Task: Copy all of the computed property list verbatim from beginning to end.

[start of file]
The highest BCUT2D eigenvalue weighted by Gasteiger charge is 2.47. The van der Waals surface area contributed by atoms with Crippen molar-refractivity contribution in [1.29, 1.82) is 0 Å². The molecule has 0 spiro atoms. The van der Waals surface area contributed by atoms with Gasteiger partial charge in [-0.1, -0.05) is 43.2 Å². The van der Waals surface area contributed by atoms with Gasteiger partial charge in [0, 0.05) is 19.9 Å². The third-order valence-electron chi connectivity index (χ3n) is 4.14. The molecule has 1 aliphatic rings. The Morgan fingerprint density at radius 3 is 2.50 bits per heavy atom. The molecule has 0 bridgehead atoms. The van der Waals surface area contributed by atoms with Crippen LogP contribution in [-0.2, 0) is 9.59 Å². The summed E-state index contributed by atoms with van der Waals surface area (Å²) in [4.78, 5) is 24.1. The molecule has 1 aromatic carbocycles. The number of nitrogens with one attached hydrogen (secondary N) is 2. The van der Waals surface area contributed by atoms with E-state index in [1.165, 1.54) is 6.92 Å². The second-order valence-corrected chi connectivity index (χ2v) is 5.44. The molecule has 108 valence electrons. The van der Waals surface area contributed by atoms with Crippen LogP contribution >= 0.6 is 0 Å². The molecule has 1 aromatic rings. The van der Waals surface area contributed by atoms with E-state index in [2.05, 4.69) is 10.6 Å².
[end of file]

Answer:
The highest BCUT2D eigenvalue weighted by Gasteiger charge is 2.47. The van der Waals surface area contributed by atoms with Crippen molar-refractivity contribution in [1.29, 1.82) is 0 Å². The molecule has 0 spiro atoms. The van der Waals surface area contributed by atoms with Gasteiger partial charge in [-0.1, -0.05) is 43.2 Å². The van der Waals surface area contributed by atoms with Gasteiger partial charge in [0, 0.05) is 19.9 Å². The third-order valence-electron chi connectivity index (χ3n) is 4.14. The molecule has 1 aliphatic rings. The Morgan fingerprint density at radius 3 is 2.50 bits per heavy atom. The molecule has 0 bridgehead atoms. The van der Waals surface area contributed by atoms with Crippen LogP contribution in [-0.2, 0) is 9.59 Å². The summed E-state index contributed by atoms with van der Waals surface area (Å²) in [4.78, 5) is 24.1. The molecule has 1 aromatic carbocycles. The number of nitrogens with one attached hydrogen (secondary N) is 2. The van der Waals surface area contributed by atoms with E-state index in [1.165, 1.54) is 6.92 Å². The second-order valence-corrected chi connectivity index (χ2v) is 5.44. The molecule has 108 valence electrons. The van der Waals surface area contributed by atoms with Crippen LogP contribution >= 0.6 is 0 Å². The molecule has 1 aromatic rings. The van der Waals surface area contributed by atoms with E-state index in [2.05, 4.69) is 10.6 Å².